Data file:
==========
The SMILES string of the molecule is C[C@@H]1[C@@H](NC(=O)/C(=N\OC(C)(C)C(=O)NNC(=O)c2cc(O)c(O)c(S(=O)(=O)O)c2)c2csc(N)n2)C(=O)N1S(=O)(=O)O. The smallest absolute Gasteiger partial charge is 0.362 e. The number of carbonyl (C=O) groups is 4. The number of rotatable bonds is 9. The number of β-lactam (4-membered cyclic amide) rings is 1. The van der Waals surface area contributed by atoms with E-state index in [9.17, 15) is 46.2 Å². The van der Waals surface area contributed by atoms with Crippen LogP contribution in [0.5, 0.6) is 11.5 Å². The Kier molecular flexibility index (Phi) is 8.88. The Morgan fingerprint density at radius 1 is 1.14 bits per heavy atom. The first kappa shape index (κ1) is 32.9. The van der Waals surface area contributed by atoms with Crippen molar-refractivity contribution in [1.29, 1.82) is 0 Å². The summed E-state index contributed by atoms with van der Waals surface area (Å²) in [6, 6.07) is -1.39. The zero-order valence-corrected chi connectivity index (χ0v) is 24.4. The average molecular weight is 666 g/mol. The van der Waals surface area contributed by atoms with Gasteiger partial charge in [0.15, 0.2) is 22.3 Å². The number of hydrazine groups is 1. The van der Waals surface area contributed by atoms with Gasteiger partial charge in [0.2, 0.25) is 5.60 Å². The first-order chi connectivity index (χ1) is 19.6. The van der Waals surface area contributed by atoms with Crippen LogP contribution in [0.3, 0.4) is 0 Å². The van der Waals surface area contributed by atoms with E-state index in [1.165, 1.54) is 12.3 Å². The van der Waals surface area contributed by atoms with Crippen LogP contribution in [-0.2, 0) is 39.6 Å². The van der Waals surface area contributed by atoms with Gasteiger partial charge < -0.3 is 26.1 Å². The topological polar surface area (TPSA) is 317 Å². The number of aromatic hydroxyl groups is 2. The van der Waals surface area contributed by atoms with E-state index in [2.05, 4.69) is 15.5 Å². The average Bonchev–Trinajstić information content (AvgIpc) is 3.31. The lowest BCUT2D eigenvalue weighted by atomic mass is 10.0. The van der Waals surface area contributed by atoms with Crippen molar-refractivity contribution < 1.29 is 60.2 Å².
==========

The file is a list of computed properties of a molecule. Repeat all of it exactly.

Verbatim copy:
The SMILES string of the molecule is C[C@@H]1[C@@H](NC(=O)/C(=N\OC(C)(C)C(=O)NNC(=O)c2cc(O)c(O)c(S(=O)(=O)O)c2)c2csc(N)n2)C(=O)N1S(=O)(=O)O. The smallest absolute Gasteiger partial charge is 0.362 e. The number of carbonyl (C=O) groups is 4. The number of rotatable bonds is 9. The number of β-lactam (4-membered cyclic amide) rings is 1. The van der Waals surface area contributed by atoms with E-state index in [9.17, 15) is 46.2 Å². The van der Waals surface area contributed by atoms with Crippen LogP contribution in [0.5, 0.6) is 11.5 Å². The Kier molecular flexibility index (Phi) is 8.88. The Morgan fingerprint density at radius 1 is 1.14 bits per heavy atom. The first kappa shape index (κ1) is 32.9. The van der Waals surface area contributed by atoms with Crippen molar-refractivity contribution in [1.29, 1.82) is 0 Å². The summed E-state index contributed by atoms with van der Waals surface area (Å²) in [6, 6.07) is -1.39. The zero-order valence-corrected chi connectivity index (χ0v) is 24.4. The average molecular weight is 666 g/mol. The van der Waals surface area contributed by atoms with Gasteiger partial charge in [0.15, 0.2) is 22.3 Å². The number of hydrazine groups is 1. The van der Waals surface area contributed by atoms with Gasteiger partial charge in [0.2, 0.25) is 5.60 Å². The first-order chi connectivity index (χ1) is 19.6. The van der Waals surface area contributed by atoms with Crippen LogP contribution in [0.3, 0.4) is 0 Å². The van der Waals surface area contributed by atoms with E-state index in [1.165, 1.54) is 12.3 Å². The van der Waals surface area contributed by atoms with Crippen LogP contribution in [-0.2, 0) is 39.6 Å². The van der Waals surface area contributed by atoms with Gasteiger partial charge < -0.3 is 26.1 Å². The topological polar surface area (TPSA) is 317 Å². The number of aromatic hydroxyl groups is 2. The van der Waals surface area contributed by atoms with E-state index in [2.05, 4.69) is 15.5 Å². The average Bonchev–Trinajstić information content (AvgIpc) is 3.31. The lowest BCUT2D eigenvalue weighted by atomic mass is 10.0. The van der Waals surface area contributed by atoms with Crippen molar-refractivity contribution < 1.29 is 60.2 Å².